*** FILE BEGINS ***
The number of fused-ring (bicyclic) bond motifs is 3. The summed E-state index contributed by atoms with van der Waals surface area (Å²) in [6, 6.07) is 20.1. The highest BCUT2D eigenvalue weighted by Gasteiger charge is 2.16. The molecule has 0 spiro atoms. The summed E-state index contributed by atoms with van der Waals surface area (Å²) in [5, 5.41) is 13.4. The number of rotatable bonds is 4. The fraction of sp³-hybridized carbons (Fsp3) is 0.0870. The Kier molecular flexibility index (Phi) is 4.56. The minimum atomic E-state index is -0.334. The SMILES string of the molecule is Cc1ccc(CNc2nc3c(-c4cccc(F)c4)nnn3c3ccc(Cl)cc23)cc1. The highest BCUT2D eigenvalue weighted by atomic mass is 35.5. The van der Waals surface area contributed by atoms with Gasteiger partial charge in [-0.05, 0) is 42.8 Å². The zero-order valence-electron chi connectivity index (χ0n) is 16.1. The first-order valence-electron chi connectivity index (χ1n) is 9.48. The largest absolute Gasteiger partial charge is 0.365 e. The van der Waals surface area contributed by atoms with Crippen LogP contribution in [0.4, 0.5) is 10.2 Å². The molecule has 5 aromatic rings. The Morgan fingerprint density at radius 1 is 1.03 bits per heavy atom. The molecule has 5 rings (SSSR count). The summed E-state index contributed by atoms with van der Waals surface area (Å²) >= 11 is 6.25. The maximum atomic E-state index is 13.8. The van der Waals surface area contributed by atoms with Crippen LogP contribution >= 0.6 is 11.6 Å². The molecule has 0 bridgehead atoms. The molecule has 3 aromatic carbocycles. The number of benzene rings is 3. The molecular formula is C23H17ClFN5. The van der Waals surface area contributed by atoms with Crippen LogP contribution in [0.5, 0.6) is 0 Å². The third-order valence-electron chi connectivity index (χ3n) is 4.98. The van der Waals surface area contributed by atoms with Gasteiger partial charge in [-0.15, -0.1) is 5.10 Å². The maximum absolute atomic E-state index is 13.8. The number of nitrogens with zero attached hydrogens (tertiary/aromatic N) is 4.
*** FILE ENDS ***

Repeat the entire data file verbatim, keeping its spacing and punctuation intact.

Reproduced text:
The number of fused-ring (bicyclic) bond motifs is 3. The summed E-state index contributed by atoms with van der Waals surface area (Å²) in [6, 6.07) is 20.1. The highest BCUT2D eigenvalue weighted by Gasteiger charge is 2.16. The molecule has 0 spiro atoms. The summed E-state index contributed by atoms with van der Waals surface area (Å²) in [5, 5.41) is 13.4. The number of rotatable bonds is 4. The fraction of sp³-hybridized carbons (Fsp3) is 0.0870. The Kier molecular flexibility index (Phi) is 4.56. The minimum atomic E-state index is -0.334. The SMILES string of the molecule is Cc1ccc(CNc2nc3c(-c4cccc(F)c4)nnn3c3ccc(Cl)cc23)cc1. The highest BCUT2D eigenvalue weighted by atomic mass is 35.5. The van der Waals surface area contributed by atoms with Gasteiger partial charge in [-0.05, 0) is 42.8 Å². The zero-order valence-electron chi connectivity index (χ0n) is 16.1. The first-order valence-electron chi connectivity index (χ1n) is 9.48. The largest absolute Gasteiger partial charge is 0.365 e. The van der Waals surface area contributed by atoms with Crippen LogP contribution in [0.4, 0.5) is 10.2 Å². The molecule has 5 aromatic rings. The Morgan fingerprint density at radius 1 is 1.03 bits per heavy atom. The molecule has 5 rings (SSSR count). The summed E-state index contributed by atoms with van der Waals surface area (Å²) >= 11 is 6.25. The maximum atomic E-state index is 13.8. The van der Waals surface area contributed by atoms with Crippen LogP contribution >= 0.6 is 11.6 Å². The molecule has 0 bridgehead atoms. The molecule has 3 aromatic carbocycles. The number of benzene rings is 3. The molecular formula is C23H17ClFN5. The van der Waals surface area contributed by atoms with Crippen LogP contribution in [0.5, 0.6) is 0 Å². The third-order valence-electron chi connectivity index (χ3n) is 4.98. The van der Waals surface area contributed by atoms with Gasteiger partial charge in [-0.15, -0.1) is 5.10 Å². The maximum absolute atomic E-state index is 13.8. The number of nitrogens with zero attached hydrogens (tertiary/aromatic N) is 4.